Glucomannan is a sugar made from the root of the konjac plant that has been used for centuries in traditional Japanese cooking as a thickener or gelling agent. It's so renowned in Japan that it even has it's own nickname--"the broom of the intestines" -- which gives you a pretty good idea of how it works. For just a few calories, glucomannan creates a sense of fullness by absorbing water and expanding to form a bulky fiber in your stomach.
"When consumed, glucomannan “sponges” up water in the digestive tract, reducing the absorption of carbs and cholesterol and thus supporting weight loss. [...] This supplement also makes you feel full without leaving you gassy or bloated," Dr. Oz explains.
The "bulky fiber" is then expelled from your body via the natural route. This cleansing effect has been said to help with a host of medical woes like reducing cholesterol, helping control blood sugar in people with type 2 diabetes, and constipation.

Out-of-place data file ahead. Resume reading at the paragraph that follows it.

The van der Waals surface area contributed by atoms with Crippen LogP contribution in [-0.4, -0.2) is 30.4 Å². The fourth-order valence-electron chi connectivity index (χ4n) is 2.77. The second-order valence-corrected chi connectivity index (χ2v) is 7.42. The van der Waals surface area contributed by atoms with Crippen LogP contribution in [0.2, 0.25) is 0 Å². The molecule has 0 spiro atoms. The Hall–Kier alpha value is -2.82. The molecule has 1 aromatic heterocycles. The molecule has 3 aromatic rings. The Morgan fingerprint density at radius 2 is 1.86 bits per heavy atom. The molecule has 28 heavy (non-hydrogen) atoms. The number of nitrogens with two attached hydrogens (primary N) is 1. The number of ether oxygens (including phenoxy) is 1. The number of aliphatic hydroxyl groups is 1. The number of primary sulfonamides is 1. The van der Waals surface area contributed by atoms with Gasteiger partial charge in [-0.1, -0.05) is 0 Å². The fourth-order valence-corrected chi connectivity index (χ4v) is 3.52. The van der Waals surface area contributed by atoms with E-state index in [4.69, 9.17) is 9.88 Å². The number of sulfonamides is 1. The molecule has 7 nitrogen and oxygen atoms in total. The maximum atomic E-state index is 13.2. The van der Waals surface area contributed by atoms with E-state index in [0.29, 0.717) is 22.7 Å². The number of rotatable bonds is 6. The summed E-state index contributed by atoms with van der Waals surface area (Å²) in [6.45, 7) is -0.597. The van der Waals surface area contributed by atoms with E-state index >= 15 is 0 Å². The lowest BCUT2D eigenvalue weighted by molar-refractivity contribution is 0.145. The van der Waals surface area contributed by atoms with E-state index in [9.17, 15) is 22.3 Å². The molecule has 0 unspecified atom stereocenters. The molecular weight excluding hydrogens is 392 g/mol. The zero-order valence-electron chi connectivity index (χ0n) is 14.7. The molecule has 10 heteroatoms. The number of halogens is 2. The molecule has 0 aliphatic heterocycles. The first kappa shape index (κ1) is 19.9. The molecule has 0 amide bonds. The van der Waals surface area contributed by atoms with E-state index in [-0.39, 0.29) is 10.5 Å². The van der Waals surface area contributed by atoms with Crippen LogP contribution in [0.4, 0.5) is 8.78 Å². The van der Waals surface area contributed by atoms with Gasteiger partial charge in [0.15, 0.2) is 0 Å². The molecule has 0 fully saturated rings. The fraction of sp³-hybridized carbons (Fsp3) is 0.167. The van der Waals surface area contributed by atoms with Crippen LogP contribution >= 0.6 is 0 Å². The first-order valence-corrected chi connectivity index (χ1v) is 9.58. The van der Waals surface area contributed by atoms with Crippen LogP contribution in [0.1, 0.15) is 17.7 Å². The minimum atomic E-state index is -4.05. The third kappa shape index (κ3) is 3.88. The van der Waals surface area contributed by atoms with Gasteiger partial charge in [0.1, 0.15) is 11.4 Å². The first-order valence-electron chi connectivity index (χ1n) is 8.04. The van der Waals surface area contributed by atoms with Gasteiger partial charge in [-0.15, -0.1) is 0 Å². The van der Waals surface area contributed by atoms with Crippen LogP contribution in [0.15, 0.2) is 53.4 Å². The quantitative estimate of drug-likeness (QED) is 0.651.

Does It Work?
While the research is still evolving and the FDA has not given its approval to any glucomannan product's health or weight loss claims, preliminary studies are promising. In one 2007 study published in the British Journal of Nutrition, participants taking a glucomannan and psyllium husk combination supplement lost approximately 10 pounds in 16 weeks compared to 1.7 pounds lost in the placebo group. Another study using only glucomannan showed an average of 5.5 pounds lost over eight weeks, without making any other diet or lifestyle changes.
How Do You Use It?
With no harsh chemicals, strange drugs, or additives, glucomannan powder (flour) and capsules are considered "likely safe" to use as an appetite suppressant. But there are a few side effects to watch out for. First and foremost, you need to be vigilant about drinking enough water. Dr. Oz advises drinking 8 ounces of water with 1 gram of glucomannan be